In April the team headed to London for this year’s Coffee Festival – and we wanted to give a review of this amazing event. Four days of some of the biggest and best names in coffee with food, music, demos and classes… it’s something we look forward to every year! There’s no time to rest afterwards though, as we’ve been busy catching up with all the people we met there. So, while everything’s still crystal clear in our minds, here are our highlights.


Flavour of the week

At Lincoln and York we use a simplified version of the coffee flavour wheel to categorise and identify the taste notes and flavour profiles of our coffee, and we’d be lying if we said that it wasn’t fun going through all the coffee options deciding which ones to bring to the festival to represent the sweet, savoury, floral and fruity groupings.

Coffee that goes through the Q-grading process is given a rating of 0-100, which you can read more about here. When a coffee is graded 80 or above, we can call it a speciality coffee; 80-84.99 is very good and 85-89.99 is premium. Why are we telling you this? Because the coffees we chose for the London Coffee Festival ranged from 86-88. All speciality. All premium.

For our sweet option, we chose a coffee from Finca La Golandrina in El Salvador, with notes of honey, caramel and dried fruit. With its mountainous terrain and abundant sunshine balanced out by plenty of rain, the growing conditions are perfect for coffee. We’re convinced you can taste the sunshine in every cup too.

Sumatra was the country of choice for our savoury coffee offering; a destination renowned for its intense flavour profile. In this case, the tasting notes were malt, spice and chocolate. The washing station and farm where this coffee comes from belong to Hendra, and his family experiment with methods of harvesting and fermentation; here they use a process known as thermal shock, placing the coffee cherries into bags and laying them in the sun to develop the flavour.

For our fruity coffee, we went for a stone fruits, berry and tropical-tasting coffee from Colombia, La Esperanza, grown at an altitude of 1,400-1,800 metres at the Potasi farm, which holds 52 hectares of coffee in its grounds.

For our floral coffee, we selected a coffee from Kayon Mountain Shakiso in Ethiopia – with tasting notes of jasmine, botanical and berry. Ethiopia is considered to be the birthplace of coffee, and coffee remains their biggest export to this day.

These weren’t the only coffee varieties that we took with us though. We also came armed with a Summer Solstice Swiss water decaffeinated coffee and an Espresso blend that combined three of the single origins from above; fruity, sweet and savoury.


Please drink sustainably

This year the Festival organisers ran a Sustainable Coffee Flight, they selected coffees from a number of exhibitors and visitors were encouraged to visit each stand and try the chosen sustainable coffees in a reusable cup. Visitors collected stamps from each stand to win a prize at the end of their visit.

Our Summer Solstice Swiss water decaf ‘carbon conscious’ coffee was chosen to be part of this push and we couldn’t have been prouder to be included.

The industry focus on sustainability was clear across the event this year with many exhibitors showcasing reusable and compostable cup options for cafes and coffee shops who want to focus on their ESG agenda’s. The event organisers also provided compostable cups for tasting and sampling coffee for all exhibitors to use.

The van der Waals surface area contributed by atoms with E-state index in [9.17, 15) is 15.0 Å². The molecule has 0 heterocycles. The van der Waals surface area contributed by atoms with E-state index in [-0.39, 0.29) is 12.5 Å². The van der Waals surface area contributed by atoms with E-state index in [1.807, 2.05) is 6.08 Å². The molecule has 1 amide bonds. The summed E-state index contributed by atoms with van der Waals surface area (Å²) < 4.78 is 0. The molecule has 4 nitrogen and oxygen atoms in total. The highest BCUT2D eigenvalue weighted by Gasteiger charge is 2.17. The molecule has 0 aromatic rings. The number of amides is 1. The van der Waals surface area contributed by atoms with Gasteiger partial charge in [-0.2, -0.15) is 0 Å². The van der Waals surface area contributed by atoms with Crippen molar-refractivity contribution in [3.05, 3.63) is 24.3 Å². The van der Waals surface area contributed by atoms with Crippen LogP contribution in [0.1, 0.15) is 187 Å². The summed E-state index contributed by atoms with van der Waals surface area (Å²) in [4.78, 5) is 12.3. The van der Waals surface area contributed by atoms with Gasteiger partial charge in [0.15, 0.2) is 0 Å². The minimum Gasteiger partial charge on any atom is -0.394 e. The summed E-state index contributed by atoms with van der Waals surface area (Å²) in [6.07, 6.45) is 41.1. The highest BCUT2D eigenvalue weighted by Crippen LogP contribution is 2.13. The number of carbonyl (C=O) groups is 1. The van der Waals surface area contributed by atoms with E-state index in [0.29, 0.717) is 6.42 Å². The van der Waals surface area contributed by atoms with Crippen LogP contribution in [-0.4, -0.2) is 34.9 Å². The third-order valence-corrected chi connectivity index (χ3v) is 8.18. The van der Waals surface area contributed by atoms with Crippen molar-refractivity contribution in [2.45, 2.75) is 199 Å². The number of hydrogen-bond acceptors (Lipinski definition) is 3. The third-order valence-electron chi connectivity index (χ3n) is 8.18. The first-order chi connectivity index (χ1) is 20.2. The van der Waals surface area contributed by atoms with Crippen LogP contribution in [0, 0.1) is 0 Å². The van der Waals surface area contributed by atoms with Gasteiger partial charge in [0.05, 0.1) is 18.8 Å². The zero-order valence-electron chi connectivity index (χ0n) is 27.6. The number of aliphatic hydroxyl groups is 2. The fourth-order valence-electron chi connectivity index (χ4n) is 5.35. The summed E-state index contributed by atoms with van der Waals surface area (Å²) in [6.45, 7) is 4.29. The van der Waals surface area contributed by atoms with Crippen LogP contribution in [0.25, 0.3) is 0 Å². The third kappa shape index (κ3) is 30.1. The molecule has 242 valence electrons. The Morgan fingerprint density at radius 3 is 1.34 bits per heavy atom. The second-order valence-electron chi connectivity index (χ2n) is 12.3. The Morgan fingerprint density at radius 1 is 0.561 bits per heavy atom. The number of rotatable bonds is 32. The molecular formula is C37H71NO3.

Sustainability is a huge consideration for us here at Lincoln & York, from the way we source our coffee, to the operations at our site in Brigg and our packaging. You can read all about it in our Coffee, carbon and consumption article. 

Sustainability is also now key to the organisation and operation of festivals, events and expos – and organisers, exhibitors and visitors are all expected to contribute in their own way. At Lincoln & York, we invested in our stand and bought our furniture to ensure the cabinets and cupboards can be re-used year after year to minimise wastage.

When you know, you know

We’re always learning at Lincoln & York. There’s always something new happening in the industry and that’s why we love these festivals. We also love getting to talk to people and teach them about coffee and how we do things at Lincoln & York. Teaching, learning and sharing is even better over a coffee.

Beyond our stand the festival was buzzing, with plenty happening across the four days. Our personal highlights included Coffee Masters, Latte Art Live and industry talks in the lab.


What we did each day

On Wednesday, something was brewing…

Some of the Lincoln & York team arrived in London early on 19th April to manage the build of the stand and get everything ready. The main part of the set up was to make sure the coffee machine – the La Cimbali M200 – and grinders were installed optimally for perfect-tasting coffee, and that the graphics, videos and marketing materials were ready for the visitors.

And on Thursday and Friday and Saturday…

The team arrived bright and early at 9am to brew coffee ready for the doors to open for the first day of the festival. It’s always so exciting and inspiring to see coffee fans and aficionados tasting and talking about their favourite drinks. And, when you’ve set up the stand in an empty venue, it’s brilliant to watch it buzzing the next day as it comes to life with people.

By Sunday…

By Sunday 23rd April – the fourth and final day of the festival – we’d served more than 1,000 cups of coffee and raised £200 for Mind, our employee-chosen charity for the year. Thank you to everyone who donated!

And thank you to everyone who came by our stand, the organisers and fellow exhibitors, and to all the Lincoln & York team who helped make the London Coffee Festival 2023 one of the best yet. See you next year.